Let’s start by taking some of the fear out of the interview process
I’m an experienced programmer, but my company’s been sold, and I’m back in the job market. I’m naturally more of a quiet guy, and I find that I’m not coming across well in interviews. When I got my first job, I had a personal connection with the company’s owner and didn’t have a formal interview, so I can’t draw on that experience. Any advice?
Let’s start by taking some of the fear out of the interview process.
Think of an interview like this: Both you and the interviewer are characters onstage, and you each have a role to play. The interviewer’s role is to ascertain if you have the skills and experience to do the job well. Your role is to show that you do. They’ll ask you questions to try and figure that out, you’ll prepare answers that showcase your abilities. While you won’t know in advance the specific questions you’ll be asked, the best way to prepare is by determining what your main skills are, and coming up with stories — yes, stories — that highlight you using them.
Start by creating a simple list of things you’ve done at work that you’re proud of. You might decide to spend an hour or more of focused time doing this, or you can start a list and jot down one thought a day over a week or two. The goal is to come up with five to ten scenarios that came up at work that highlight your skills. This list can include anything from major challenging situations, to small detailed things that you took pride in. From the changes you’ve made to a system, to your relationships with coworkers. The magic in this method is that we often do things that we don’t think of as stories, and likely have never talked about. Actually writing them down helps them become active stories that you can share in an interview.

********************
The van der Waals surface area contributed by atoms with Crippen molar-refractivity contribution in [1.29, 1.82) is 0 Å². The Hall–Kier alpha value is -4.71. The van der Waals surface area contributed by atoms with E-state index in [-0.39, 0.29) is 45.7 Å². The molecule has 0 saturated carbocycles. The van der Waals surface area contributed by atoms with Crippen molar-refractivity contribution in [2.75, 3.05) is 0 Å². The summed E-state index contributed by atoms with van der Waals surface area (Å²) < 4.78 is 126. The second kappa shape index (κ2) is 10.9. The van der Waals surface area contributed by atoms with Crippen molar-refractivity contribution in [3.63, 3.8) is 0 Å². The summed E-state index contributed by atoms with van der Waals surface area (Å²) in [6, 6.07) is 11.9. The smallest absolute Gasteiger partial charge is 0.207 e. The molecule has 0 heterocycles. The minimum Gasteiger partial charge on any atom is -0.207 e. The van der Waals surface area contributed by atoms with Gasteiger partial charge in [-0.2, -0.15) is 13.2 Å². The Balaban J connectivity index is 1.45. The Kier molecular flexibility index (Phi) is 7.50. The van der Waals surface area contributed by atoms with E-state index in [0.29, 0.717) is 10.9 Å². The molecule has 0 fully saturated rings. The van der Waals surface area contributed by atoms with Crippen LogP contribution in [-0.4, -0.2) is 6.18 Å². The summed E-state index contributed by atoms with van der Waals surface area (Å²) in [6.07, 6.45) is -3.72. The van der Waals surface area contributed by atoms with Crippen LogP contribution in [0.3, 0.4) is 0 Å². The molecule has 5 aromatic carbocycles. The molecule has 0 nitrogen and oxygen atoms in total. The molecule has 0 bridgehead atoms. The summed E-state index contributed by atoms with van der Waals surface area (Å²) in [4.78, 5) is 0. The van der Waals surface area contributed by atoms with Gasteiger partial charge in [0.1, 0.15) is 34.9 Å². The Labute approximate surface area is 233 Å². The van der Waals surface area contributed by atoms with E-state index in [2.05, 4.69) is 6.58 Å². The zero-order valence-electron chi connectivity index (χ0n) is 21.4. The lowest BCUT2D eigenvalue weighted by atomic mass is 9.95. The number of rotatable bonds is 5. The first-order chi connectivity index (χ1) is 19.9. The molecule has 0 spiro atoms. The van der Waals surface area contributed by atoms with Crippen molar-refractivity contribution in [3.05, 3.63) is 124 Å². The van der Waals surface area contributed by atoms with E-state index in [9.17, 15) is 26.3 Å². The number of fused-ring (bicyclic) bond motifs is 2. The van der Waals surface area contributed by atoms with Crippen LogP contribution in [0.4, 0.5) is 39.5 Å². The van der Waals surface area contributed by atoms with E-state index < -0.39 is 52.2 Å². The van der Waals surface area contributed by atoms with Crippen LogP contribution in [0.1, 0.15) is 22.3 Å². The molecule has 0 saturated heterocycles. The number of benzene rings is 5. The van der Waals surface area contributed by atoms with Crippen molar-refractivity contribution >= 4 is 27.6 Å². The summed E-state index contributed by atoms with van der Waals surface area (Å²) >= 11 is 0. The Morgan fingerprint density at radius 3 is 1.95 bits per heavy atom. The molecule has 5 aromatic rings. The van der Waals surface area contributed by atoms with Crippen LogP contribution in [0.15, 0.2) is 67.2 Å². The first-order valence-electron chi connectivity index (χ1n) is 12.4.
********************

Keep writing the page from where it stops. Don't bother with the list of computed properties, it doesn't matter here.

To ensure that your stories do their job of showing off your skills in a memorable way, be sure to follow the S.O.A.R. method: Situation, Obstacle, Action, and Result.
Here’s an example:
Situation: What happened?
I was working as a programmer on a team of five people.
Obstacle: The opportunity
The project manager had to take emergency leave.
Action: What you did. This is the important part. Share in detail how you dealt with the situation in a way that spotlights your skills.
I realized that the project I was working on was going to go way off schedule without the manager. I approached my boss and offered to be in touch with everyone on the team regularly, keeping him updated on progress, and keeping the team to a timeline.
Result: What happened?
The project stayed on schedule, and I was asked to keep some of the management responsibilities.
You’ve managed to show off a few things: You’re the type to take initiative, you’ve got great programming and management skills, and you put yourself out there for the team.
A story like this one is memorable, makes an impression, and tells the interviewer so much more than you could have by just listing your skills.
If you’re like most people, you don’t perform well under pressure or in front of strangers, which is exactly what an interview is. But by having your stories prepared, you’re ready for any interview question that comes your way. It becomes a matter of choosing the story that you feel highlights the skill you’d like to show.
I do recommend reviewing common interview questions and what they’re really asking (see sidebar). Don’t be afraid to practice out loud in front of a mirror, or role play with someone you’re comfortable with. An interview is a performance, albeit with an audience of one, and, like with any stage appearance, you want to come properly prepared.
Common Interview Questions and What The Interviewers Are Really Asking
Tell me about yourself = What is your relevant work experience?
What is your greatest strength and weakness? = Are you humble and honest? This answer shows self-awareness (or lack thereof).
Why do you want to work at this company? = Tell us something you like about us. Preferably, give a specific compliment.
Why are you interested in this job? = Do you understand the job responsibilities? What’s your real motivation? (Money? Location? The job itself?)
Why should we hire you? =Why are you the best fit for this job? Make your sales pitch.
Do you have any questions for us? =Have you done your research? Are you curious? If you have a question about the company or job, do ask.
(Originally featured in Mishpacha, Issue 920)
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